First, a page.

Crush injuries have been included in OSHA’s “Construction Fatal Four” as one of the leading causes of death in construction accidents, ranking below only falls, being struck by objects and electrocutions.
Workers suffer crush injuries when pressure from a heavy object is exerted on a body part, or when part or all of the body is squeezed between two objects. This type of injury can cause serious and even permanent injuries or death.
At the Law Office of Cohen & Jaffe LLP, our experienced Long Island construction accident lawyers have been representing injured workers since 2003. We know what questions to ask and how to help our clients obtain the full compensation they are entitled to receive. If you suffered crush injuries as a worker in a construction accident, depending on the circumstances, you may be entitled to compensation in addition to workers’ compensation benefits.
For information about your specific situation, contact us now for a free consultation and claim review.
Common Causes of Construction Crush Injuries
Construction is a very dangerous profession, and crush injuries can occur on the job in a number of ways. OSHA lists the following as the most common causes of crush injuries:
- Machinery with unguarded moving parts: When machines are not de-energized (locked out) during maintenance or repairs, they may cycle or start up, and construction workers are at risk of being trapped and crushed under or in heavy equipment.
- Buried in or by equipment or structures: Workers can be crushed or suffocated when unprotected trenches and excavations cave in. When large scaffolds collapse, they can crush and bury workers underneath. Workers can also be crushed and buried when walls collapse during demolition.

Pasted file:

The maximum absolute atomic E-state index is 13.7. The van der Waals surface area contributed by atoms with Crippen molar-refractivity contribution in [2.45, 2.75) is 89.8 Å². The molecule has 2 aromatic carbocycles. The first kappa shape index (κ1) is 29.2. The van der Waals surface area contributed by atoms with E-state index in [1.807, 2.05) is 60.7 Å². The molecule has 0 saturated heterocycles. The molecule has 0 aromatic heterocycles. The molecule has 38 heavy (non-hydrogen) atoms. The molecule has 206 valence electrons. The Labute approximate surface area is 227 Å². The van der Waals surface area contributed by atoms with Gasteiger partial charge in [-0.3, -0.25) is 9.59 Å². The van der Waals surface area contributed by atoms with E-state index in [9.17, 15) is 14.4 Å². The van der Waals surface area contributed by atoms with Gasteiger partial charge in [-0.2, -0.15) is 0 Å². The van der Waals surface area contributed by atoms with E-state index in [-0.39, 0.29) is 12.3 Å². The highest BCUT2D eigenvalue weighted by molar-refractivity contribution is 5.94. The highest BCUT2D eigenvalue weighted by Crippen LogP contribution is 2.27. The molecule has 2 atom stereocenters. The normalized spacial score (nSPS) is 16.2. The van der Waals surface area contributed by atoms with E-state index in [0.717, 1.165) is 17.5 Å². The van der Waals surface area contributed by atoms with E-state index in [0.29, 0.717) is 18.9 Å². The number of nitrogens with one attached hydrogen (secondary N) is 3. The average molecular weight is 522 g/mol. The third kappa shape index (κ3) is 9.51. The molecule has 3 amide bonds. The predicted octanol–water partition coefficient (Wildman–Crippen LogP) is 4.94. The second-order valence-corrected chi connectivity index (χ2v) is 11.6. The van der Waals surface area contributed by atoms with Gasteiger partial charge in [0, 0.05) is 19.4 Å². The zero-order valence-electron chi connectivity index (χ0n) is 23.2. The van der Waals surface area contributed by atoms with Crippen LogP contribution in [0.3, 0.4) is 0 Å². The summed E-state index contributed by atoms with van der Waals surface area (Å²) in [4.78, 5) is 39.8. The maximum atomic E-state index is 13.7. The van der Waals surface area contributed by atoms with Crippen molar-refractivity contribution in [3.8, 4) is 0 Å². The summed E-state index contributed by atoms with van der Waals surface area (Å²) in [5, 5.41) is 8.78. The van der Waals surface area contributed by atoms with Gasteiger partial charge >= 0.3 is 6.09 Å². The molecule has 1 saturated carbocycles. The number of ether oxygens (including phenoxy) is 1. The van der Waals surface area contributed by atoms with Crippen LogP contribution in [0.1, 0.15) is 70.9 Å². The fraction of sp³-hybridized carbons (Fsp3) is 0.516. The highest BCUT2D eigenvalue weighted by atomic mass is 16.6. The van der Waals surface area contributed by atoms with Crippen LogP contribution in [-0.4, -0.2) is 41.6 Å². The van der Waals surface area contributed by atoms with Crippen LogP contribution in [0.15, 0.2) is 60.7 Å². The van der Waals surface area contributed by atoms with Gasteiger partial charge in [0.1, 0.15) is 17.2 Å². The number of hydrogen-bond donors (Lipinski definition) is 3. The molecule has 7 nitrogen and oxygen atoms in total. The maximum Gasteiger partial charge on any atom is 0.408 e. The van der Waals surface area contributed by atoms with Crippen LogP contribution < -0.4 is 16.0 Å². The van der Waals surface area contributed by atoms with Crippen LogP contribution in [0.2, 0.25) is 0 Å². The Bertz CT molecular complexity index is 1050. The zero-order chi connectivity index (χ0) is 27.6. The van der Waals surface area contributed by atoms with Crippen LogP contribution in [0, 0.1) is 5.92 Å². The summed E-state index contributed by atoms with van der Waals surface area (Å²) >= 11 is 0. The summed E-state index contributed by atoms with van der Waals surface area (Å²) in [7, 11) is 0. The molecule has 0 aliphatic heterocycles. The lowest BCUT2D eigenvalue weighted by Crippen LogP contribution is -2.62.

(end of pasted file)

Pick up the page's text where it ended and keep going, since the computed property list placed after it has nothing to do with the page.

- Pinned between objects: Workers can be pinned between equipment and a solid object, such as a wall; between stacked or stored materials and a solid object; and between materials and shoring in a trench.
Complications from Crush Injuries
Construction accident crush injuries are frequently very serious. They often result in death or disability. The National Institutes of Health’s Medline Plus lists symptoms of crush injuries, including:
- Bleeding (internal and external).
- Nerve injury.
- Compartment syndrome (pressure in an arm or leg causing serious damage to muscles, nerves, blood vessels and tissue).
- Secondary infection.
Legal Help for Victims of Construction Accident Crush Injuries
Depending on the circumstances in your particular case, you may have multiple remedies for serious crush injuries suffered in a construction accident. Under New York Labor Law Section 240 (“Scaffold Law”), New York property owners and others may be held liable for falls from scaffolding and ladders. Third parties, such as subcontractors, manufacturers and other entities may also be responsible for safety hazards or defective equipment that causes the crush injuries.
Our knowledgeable Long Island injury lawyers know the right questions to ask and the right steps to take for maximum recovery after a construction accident that caused crush injuries. Our firm has been representing injured workers in New York construction accidents for more than a decade, and we understand how workers’ compensation, premises liability, the Scaffold Law and third-party liability claims work.
Our legal team is dedicated to obtaining maximum recovery for our clients. Contact us today for a free evaluation of your case where you can meet face-to-face with an attorney who understands the law in your case. If you cannot come to our offices, we will make arrangements to come to you.
- OSHA: Commonly Used Statistics
- OSHA: Construction Focus Four: Caught-In or -Between Hazards
- NIH Medline Plus: Crush Injury
For a free legal consultation with a crush injuries lawyer serving Long Island, call 516-358-6900The information provided on this website does not, and is not intended to, constitute legal advice; instead, all information, content, and materials available on this site are for general informational purposes only. Information on this website may not constitute the most up-to-date legal or other information and may not be applicable in your jurisdiction.